A B C D E F G H I J K L M N O P Q R S T U V W X Y Z

Types of Magnitude

1 – Sirius
1 – Sirius

Sirius A is about twice as massive as the Sun (M ☉) and has an absolute visual magnitude of +1.42. It is 25 times more luminous than the Sun but has a significantly lower luminosity than other bright stars such as Canopus or Rigel.

2 – Canopus (Alpha Carinae)
2 – Canopus (Alpha Carinae)

Canopus or Alpha Carinae (Alp Car) is the brightest naked eye star in the constellation Carina. With an apparent magnitude of -0.62, Canopus is the 2nd brightest star in the entire sky (see: 50 Brightest Stars ).

3 – Rigil Kentaurus (Alpha Centauri)
3 – Rigil Kentaurus (Alpha Centauri)

Alpha Centauri A, also known as Rigil Kentaurus, is the principal member, or primary, of the binary system, being slightly larger and more luminous than the Sun.

4 – Arcturus
4 – Arcturus

Arcturus has an Apparent magnitude (visual magnitude) of â 0.04, but note it is a variable star.

5 – Vega
5 – Vega

Under the Vega system for measuring the brightness of astronomical brightness, the star Vega is defined to have an apparent magnitude of zero as measured through all filters, although this is only an approximation e.g. its actual brightness has been measured to be 0.03 in the V (visual) band.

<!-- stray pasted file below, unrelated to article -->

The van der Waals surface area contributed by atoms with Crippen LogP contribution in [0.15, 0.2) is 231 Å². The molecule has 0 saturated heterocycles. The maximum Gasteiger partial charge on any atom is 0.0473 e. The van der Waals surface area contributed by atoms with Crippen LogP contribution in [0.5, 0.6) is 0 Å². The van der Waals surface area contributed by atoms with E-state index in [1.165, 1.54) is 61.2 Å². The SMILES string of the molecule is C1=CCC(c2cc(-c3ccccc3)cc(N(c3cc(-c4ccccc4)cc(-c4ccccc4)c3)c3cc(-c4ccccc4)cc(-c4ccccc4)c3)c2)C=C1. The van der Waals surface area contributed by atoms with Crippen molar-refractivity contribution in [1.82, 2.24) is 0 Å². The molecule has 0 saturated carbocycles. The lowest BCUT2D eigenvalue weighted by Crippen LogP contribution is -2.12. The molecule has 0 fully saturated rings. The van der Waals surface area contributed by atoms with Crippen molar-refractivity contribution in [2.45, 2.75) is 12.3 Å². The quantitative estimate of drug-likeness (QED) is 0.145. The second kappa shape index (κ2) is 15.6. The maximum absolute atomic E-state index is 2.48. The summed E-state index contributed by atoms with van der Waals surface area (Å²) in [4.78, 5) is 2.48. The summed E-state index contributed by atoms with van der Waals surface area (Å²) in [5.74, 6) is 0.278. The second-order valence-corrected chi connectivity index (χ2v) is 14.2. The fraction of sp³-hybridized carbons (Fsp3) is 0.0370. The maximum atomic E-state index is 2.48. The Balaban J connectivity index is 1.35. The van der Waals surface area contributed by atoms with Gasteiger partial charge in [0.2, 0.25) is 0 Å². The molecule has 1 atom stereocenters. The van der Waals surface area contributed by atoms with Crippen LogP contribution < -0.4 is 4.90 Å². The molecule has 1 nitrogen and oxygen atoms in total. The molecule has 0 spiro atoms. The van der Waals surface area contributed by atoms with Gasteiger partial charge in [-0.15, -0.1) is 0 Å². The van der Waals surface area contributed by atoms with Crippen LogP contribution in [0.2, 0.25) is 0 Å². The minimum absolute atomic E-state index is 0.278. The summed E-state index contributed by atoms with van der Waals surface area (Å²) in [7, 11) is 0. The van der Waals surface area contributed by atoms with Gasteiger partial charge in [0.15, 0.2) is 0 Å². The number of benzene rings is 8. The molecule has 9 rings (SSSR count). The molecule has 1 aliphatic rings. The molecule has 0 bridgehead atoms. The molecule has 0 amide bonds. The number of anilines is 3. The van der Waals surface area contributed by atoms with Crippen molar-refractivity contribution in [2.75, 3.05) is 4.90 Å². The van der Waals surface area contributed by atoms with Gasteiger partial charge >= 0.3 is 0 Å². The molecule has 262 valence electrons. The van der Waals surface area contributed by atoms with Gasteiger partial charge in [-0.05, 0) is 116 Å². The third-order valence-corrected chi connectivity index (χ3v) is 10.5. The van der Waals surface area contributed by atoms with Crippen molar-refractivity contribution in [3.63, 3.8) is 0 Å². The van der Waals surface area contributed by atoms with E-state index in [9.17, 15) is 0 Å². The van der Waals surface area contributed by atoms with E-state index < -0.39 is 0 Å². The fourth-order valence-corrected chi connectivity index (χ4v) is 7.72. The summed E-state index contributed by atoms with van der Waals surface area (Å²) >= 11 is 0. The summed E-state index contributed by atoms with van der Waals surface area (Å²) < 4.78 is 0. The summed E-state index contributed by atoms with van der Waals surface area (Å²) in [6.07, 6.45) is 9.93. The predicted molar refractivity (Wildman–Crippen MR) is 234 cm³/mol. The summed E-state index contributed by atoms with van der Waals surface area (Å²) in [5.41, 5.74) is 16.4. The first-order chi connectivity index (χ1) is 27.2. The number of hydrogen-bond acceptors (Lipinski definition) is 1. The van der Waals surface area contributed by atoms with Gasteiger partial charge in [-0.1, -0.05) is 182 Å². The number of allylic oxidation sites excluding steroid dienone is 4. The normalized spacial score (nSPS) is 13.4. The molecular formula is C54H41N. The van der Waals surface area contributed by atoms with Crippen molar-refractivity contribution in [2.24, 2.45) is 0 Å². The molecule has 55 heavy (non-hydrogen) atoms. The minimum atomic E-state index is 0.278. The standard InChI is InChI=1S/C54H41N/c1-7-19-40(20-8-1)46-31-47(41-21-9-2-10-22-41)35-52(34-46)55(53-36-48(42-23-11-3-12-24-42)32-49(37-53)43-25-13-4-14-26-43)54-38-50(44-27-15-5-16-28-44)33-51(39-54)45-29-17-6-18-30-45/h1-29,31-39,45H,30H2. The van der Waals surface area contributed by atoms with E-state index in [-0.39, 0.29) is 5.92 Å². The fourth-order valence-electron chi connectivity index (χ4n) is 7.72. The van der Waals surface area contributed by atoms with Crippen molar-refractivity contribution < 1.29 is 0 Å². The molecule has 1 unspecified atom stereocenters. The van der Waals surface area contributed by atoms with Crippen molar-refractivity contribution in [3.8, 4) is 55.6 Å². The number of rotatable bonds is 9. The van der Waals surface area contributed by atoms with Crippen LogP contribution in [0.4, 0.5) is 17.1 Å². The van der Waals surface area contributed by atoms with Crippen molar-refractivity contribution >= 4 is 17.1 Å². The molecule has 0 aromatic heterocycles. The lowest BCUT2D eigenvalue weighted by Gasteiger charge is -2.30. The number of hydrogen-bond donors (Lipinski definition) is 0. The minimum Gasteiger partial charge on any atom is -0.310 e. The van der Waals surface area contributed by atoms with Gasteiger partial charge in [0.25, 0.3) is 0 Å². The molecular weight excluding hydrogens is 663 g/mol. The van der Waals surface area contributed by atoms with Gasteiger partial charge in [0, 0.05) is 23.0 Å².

7 – Rigel
7 – Rigel

The apparent visual magnitude of Rigel is 0.13, making it on average the seventh-brightest star in the celestial sphere excluding the Sun—just fainter than Capella. It is an irregular pulsating variable with a visual range of magnitude 0.05–0.18.

image: steemit.com
8 – Procyon
8 – Procyon

Procyon is a binary star system with a bright primary component, Procyon A, having an apparent magnitude of 0.34, and a faint companion, Procyon B, at magnitude 10.7. The pair orbit each other with a period of 40.82 years along an elliptical orbit with an eccentricity of 0.407.

9 – Achernar
9 – Achernar

Achernar / ˈ eɪ k ər n ɑːr / is the name of the primary (or 'A') component of the binary system designated Alpha Eridani (α Eridani, abbreviated Alf Eri, α Eri), which is the brightest 'star' or point of light in, and lying at the southern tip of, the constellation of Eridanus, and the tenth-brightest in the night sky.